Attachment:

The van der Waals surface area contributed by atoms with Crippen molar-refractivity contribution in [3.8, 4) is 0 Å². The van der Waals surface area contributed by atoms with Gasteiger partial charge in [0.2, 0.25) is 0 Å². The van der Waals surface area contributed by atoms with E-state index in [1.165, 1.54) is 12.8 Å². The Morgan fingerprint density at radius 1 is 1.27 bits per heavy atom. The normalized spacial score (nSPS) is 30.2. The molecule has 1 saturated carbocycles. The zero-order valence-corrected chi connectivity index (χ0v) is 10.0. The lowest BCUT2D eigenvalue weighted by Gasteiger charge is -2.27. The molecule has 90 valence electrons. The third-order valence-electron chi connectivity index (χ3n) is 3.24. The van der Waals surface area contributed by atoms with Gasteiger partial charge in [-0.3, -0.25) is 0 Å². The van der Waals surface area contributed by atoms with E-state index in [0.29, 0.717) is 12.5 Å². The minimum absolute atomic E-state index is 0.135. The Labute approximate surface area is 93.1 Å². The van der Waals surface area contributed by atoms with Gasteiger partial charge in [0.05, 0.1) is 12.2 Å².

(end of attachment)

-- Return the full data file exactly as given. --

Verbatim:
The van der Waals surface area contributed by atoms with Crippen molar-refractivity contribution in [3.8, 4) is 0 Å². The van der Waals surface area contributed by atoms with Gasteiger partial charge in [0.2, 0.25) is 0 Å². The van der Waals surface area contributed by atoms with E-state index in [1.165, 1.54) is 12.8 Å². The Morgan fingerprint density at radius 1 is 1.27 bits per heavy atom. The normalized spacial score (nSPS) is 30.2. The molecule has 1 saturated carbocycles. The zero-order valence-corrected chi connectivity index (χ0v) is 10.0. The lowest BCUT2D eigenvalue weighted by Gasteiger charge is -2.27. The molecule has 90 valence electrons. The third-order valence-electron chi connectivity index (χ3n) is 3.24. The van der Waals surface area contributed by atoms with Gasteiger partial charge in [-0.3, -0.25) is 0 Å². The van der Waals surface area contributed by atoms with E-state index in [0.29, 0.717) is 12.5 Å². The minimum absolute atomic E-state index is 0.135. The Labute approximate surface area is 93.1 Å². The van der Waals surface area contributed by atoms with Gasteiger partial charge in [0.05, 0.1) is 12.2 Å².